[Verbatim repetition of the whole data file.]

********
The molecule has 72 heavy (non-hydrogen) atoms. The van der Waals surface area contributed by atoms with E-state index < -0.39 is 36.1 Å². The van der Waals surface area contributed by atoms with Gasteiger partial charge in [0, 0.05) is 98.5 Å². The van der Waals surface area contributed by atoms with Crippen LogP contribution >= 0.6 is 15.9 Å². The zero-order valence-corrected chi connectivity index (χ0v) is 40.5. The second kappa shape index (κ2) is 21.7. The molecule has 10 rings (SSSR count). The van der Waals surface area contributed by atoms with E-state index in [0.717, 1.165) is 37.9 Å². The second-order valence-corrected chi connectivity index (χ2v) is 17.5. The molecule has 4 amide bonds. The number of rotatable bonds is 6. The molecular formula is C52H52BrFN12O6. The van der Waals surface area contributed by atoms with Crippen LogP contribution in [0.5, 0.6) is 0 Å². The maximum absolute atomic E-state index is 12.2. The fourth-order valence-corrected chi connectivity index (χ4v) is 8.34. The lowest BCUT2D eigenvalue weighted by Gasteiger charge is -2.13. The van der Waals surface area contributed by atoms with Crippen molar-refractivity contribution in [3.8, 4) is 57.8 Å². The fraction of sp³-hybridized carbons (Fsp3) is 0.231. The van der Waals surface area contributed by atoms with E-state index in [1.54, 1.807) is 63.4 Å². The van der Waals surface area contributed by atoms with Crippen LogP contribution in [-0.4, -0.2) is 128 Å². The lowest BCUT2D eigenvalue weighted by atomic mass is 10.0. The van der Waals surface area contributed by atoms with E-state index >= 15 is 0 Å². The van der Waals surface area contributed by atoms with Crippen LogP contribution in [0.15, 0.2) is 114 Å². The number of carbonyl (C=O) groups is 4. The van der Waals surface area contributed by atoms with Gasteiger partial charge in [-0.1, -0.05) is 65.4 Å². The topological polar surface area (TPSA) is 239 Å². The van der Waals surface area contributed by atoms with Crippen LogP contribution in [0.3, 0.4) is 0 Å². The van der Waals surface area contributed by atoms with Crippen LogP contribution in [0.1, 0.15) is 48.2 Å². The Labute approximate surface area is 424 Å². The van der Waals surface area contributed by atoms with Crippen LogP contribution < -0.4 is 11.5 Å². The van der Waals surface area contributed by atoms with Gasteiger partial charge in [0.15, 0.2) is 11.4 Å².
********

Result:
The molecule has 72 heavy (non-hydrogen) atoms. The van der Waals surface area contributed by atoms with E-state index < -0.39 is 36.1 Å². The van der Waals surface area contributed by atoms with Gasteiger partial charge in [0, 0.05) is 98.5 Å². The van der Waals surface area contributed by atoms with Crippen LogP contribution >= 0.6 is 15.9 Å². The zero-order valence-corrected chi connectivity index (χ0v) is 40.5. The second kappa shape index (κ2) is 21.7. The molecule has 10 rings (SSSR count). The van der Waals surface area contributed by atoms with E-state index in [0.717, 1.165) is 37.9 Å². The second-order valence-corrected chi connectivity index (χ2v) is 17.5. The molecule has 4 amide bonds. The number of rotatable bonds is 6. The molecular formula is C52H52BrFN12O6. The van der Waals surface area contributed by atoms with Crippen LogP contribution in [0.5, 0.6) is 0 Å². The maximum absolute atomic E-state index is 12.2. The fourth-order valence-corrected chi connectivity index (χ4v) is 8.34. The lowest BCUT2D eigenvalue weighted by Gasteiger charge is -2.13. The van der Waals surface area contributed by atoms with Crippen molar-refractivity contribution in [3.8, 4) is 57.8 Å². The fraction of sp³-hybridized carbons (Fsp3) is 0.231. The van der Waals surface area contributed by atoms with E-state index in [1.54, 1.807) is 63.4 Å². The van der Waals surface area contributed by atoms with Crippen LogP contribution in [-0.4, -0.2) is 128 Å². The lowest BCUT2D eigenvalue weighted by atomic mass is 10.0. The van der Waals surface area contributed by atoms with E-state index >= 15 is 0 Å². The van der Waals surface area contributed by atoms with Crippen LogP contribution in [0.15, 0.2) is 114 Å². The number of carbonyl (C=O) groups is 4. The van der Waals surface area contributed by atoms with Gasteiger partial charge in [-0.1, -0.05) is 65.4 Å². The topological polar surface area (TPSA) is 239 Å². The van der Waals surface area contributed by atoms with Crippen LogP contribution in [0.3, 0.4) is 0 Å². The van der Waals surface area contributed by atoms with Crippen LogP contribution in [0.1, 0.15) is 48.2 Å². The Labute approximate surface area is 424 Å². The van der Waals surface area contributed by atoms with Crippen LogP contribution < -0.4 is 11.5 Å². The van der Waals surface area contributed by atoms with Gasteiger partial charge in [0.15, 0.2) is 11.4 Å².